As we said, the mobile client can’t backup your mobile device, but it provides an overview of your backup and lets you browse, download or share your backed up files. If you share files, you will generate a link, which you can set to expire after a certain number of hours in the settings menu.

Lastly, the BackupVault app has an attractive color scheme that provides enough contrast, and it’s easy to use.

File Backup & Restoration

79% - Good

Creating your backup is simple, and all you have to do is either select files and folders for backup, enable full-system recovery or right-click any of your drives and folders to include (or exclude) the desired types of files. You can choose between documents, graphics, Microsoft Office documents, source code and web pages.

If you don’t like the default file selection that those categories apply, you can change it by adding or removing different file extensions from the “manage filters” menu.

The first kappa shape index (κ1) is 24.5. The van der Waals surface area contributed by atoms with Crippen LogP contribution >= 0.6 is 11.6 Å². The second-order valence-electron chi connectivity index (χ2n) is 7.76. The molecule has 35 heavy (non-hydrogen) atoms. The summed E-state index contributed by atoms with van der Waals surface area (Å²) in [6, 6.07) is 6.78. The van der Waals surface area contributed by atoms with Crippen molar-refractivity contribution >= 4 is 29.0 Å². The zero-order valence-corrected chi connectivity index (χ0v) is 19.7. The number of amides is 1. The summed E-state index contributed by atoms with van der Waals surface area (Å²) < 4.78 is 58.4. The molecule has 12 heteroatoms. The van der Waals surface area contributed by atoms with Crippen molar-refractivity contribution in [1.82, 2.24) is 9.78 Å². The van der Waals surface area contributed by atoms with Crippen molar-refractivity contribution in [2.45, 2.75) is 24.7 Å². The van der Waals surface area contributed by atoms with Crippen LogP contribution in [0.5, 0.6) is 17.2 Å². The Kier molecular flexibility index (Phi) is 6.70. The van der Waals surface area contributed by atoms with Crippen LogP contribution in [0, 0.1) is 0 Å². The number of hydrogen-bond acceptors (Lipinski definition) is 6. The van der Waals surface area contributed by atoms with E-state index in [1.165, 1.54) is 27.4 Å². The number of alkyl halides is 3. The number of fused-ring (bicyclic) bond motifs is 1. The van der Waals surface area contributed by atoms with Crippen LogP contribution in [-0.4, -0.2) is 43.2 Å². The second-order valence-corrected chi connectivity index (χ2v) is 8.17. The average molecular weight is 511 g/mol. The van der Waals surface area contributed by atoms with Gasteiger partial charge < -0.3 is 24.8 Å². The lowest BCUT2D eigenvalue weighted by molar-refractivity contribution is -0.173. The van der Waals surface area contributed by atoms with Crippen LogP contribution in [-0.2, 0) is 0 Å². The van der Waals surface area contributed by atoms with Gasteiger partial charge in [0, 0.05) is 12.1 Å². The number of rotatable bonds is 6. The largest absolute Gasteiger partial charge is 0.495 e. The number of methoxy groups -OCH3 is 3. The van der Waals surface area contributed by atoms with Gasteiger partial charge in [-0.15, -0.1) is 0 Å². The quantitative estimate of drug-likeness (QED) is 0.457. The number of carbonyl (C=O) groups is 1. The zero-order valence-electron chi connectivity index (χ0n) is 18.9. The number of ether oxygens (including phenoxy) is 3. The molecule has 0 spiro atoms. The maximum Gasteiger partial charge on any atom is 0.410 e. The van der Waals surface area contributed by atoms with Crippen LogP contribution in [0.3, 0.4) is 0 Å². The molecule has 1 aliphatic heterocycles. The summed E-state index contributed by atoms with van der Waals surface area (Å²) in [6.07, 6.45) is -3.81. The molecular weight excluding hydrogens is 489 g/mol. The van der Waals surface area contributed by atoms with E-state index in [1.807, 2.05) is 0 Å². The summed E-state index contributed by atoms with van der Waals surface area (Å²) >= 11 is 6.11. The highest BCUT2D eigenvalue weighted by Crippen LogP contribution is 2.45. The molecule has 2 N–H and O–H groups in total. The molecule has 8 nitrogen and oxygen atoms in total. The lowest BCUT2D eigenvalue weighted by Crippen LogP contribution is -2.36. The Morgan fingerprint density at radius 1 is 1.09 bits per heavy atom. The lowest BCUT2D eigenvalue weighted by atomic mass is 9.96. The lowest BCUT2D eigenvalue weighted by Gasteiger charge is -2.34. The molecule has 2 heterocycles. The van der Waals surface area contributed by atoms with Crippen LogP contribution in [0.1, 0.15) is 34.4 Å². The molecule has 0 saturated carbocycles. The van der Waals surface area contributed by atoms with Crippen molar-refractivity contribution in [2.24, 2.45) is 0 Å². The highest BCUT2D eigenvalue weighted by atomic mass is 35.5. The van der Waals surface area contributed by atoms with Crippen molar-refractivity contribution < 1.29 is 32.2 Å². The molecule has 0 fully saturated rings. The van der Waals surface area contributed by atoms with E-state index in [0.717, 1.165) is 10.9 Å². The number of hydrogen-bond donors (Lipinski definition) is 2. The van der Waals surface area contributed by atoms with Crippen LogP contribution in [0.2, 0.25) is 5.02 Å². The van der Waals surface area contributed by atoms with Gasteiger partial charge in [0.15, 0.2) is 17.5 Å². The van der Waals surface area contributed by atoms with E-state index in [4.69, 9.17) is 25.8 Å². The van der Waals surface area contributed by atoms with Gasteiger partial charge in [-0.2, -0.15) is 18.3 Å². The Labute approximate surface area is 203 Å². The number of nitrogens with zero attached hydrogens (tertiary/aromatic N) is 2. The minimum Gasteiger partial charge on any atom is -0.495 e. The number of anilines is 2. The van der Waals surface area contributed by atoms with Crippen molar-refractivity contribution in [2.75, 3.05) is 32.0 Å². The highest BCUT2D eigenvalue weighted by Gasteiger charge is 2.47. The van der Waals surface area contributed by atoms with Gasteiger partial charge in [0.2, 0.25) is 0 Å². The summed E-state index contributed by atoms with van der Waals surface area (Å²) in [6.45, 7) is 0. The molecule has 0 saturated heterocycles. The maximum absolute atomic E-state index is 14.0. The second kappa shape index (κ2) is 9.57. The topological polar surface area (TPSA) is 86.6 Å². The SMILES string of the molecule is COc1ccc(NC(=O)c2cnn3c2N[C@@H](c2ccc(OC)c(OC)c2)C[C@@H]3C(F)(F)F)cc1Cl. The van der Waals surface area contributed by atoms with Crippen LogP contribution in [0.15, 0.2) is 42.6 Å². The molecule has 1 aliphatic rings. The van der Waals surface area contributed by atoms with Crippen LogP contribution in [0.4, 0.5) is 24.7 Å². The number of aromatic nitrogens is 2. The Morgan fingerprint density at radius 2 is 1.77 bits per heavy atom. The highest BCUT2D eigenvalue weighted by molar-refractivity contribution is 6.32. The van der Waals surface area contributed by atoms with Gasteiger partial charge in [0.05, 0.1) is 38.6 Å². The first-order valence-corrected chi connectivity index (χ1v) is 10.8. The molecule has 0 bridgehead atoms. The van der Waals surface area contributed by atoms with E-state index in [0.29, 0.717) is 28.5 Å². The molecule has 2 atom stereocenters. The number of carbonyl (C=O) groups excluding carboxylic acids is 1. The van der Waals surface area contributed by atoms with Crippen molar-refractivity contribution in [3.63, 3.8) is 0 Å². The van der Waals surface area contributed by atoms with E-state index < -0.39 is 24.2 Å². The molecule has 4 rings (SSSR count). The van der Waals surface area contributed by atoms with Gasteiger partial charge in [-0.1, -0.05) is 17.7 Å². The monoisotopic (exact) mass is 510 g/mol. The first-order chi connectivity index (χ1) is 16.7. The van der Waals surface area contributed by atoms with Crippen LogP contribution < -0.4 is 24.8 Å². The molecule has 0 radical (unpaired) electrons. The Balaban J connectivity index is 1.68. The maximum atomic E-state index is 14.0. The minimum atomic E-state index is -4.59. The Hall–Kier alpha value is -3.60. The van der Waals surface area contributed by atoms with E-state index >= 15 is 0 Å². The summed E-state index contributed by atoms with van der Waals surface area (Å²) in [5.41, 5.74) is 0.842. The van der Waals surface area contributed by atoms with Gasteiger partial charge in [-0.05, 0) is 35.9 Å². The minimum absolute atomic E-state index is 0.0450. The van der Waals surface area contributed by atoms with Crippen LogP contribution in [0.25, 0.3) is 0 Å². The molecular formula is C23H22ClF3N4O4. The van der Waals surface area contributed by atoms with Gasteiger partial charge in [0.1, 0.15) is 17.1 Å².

Once you’re happy with your selection, you can click the “backup” button to start that process or the “automate” button, which lets you schedule it.

You can set the client to run automated backups at a certain time of day or create a specific schedule for the entire week. There’s no way to create a monthly schedule, though, or to backup after a specific number of minutes or hours have passed. 

If you need to perform advanced actions with your backup, you can define scripts that run before and after your backup in the “backup scripts” menu in the settings.

Another interesting option is archiving. BackupVault lets you specify files between 14 and 10,000 days old in certain folders that should be either backed up or deleted from your computer or server (a stub is left in its place). 

This saves a lot of space but still enables you to access your archived files. If you click on one of the stubs, its file will be retrieved from BackupVault’s storage server.